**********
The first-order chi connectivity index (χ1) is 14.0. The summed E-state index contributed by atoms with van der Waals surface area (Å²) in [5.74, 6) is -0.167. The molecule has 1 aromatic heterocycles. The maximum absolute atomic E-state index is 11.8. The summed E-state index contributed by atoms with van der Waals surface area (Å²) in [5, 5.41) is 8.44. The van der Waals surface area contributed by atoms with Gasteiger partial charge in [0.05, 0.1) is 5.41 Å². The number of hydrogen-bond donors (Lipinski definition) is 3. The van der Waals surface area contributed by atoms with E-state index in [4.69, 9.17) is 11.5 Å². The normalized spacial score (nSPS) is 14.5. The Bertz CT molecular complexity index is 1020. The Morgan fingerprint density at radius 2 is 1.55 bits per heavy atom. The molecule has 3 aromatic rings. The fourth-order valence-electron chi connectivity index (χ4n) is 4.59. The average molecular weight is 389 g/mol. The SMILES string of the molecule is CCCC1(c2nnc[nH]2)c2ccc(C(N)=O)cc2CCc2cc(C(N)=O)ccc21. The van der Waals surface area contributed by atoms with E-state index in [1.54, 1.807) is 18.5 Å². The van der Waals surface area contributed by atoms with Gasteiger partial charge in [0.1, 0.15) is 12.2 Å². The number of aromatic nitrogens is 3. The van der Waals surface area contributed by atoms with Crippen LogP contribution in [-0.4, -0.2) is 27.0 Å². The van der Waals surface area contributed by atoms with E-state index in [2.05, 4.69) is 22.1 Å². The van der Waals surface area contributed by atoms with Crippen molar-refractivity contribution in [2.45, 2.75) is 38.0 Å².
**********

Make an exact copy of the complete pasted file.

The first-order chi connectivity index (χ1) is 14.0. The summed E-state index contributed by atoms with van der Waals surface area (Å²) in [5.74, 6) is -0.167. The molecule has 1 aromatic heterocycles. The maximum absolute atomic E-state index is 11.8. The summed E-state index contributed by atoms with van der Waals surface area (Å²) in [5, 5.41) is 8.44. The van der Waals surface area contributed by atoms with Gasteiger partial charge in [0.05, 0.1) is 5.41 Å². The number of hydrogen-bond donors (Lipinski definition) is 3. The van der Waals surface area contributed by atoms with E-state index in [4.69, 9.17) is 11.5 Å². The normalized spacial score (nSPS) is 14.5. The Bertz CT molecular complexity index is 1020. The Morgan fingerprint density at radius 2 is 1.55 bits per heavy atom. The molecule has 3 aromatic rings. The fourth-order valence-electron chi connectivity index (χ4n) is 4.59. The average molecular weight is 389 g/mol. The SMILES string of the molecule is CCCC1(c2nnc[nH]2)c2ccc(C(N)=O)cc2CCc2cc(C(N)=O)ccc21. The van der Waals surface area contributed by atoms with E-state index in [1.54, 1.807) is 18.5 Å². The van der Waals surface area contributed by atoms with Gasteiger partial charge in [0.1, 0.15) is 12.2 Å². The number of aromatic nitrogens is 3. The van der Waals surface area contributed by atoms with Crippen LogP contribution in [-0.4, -0.2) is 27.0 Å². The van der Waals surface area contributed by atoms with E-state index in [2.05, 4.69) is 22.1 Å². The van der Waals surface area contributed by atoms with Crippen molar-refractivity contribution in [2.45, 2.75) is 38.0 Å².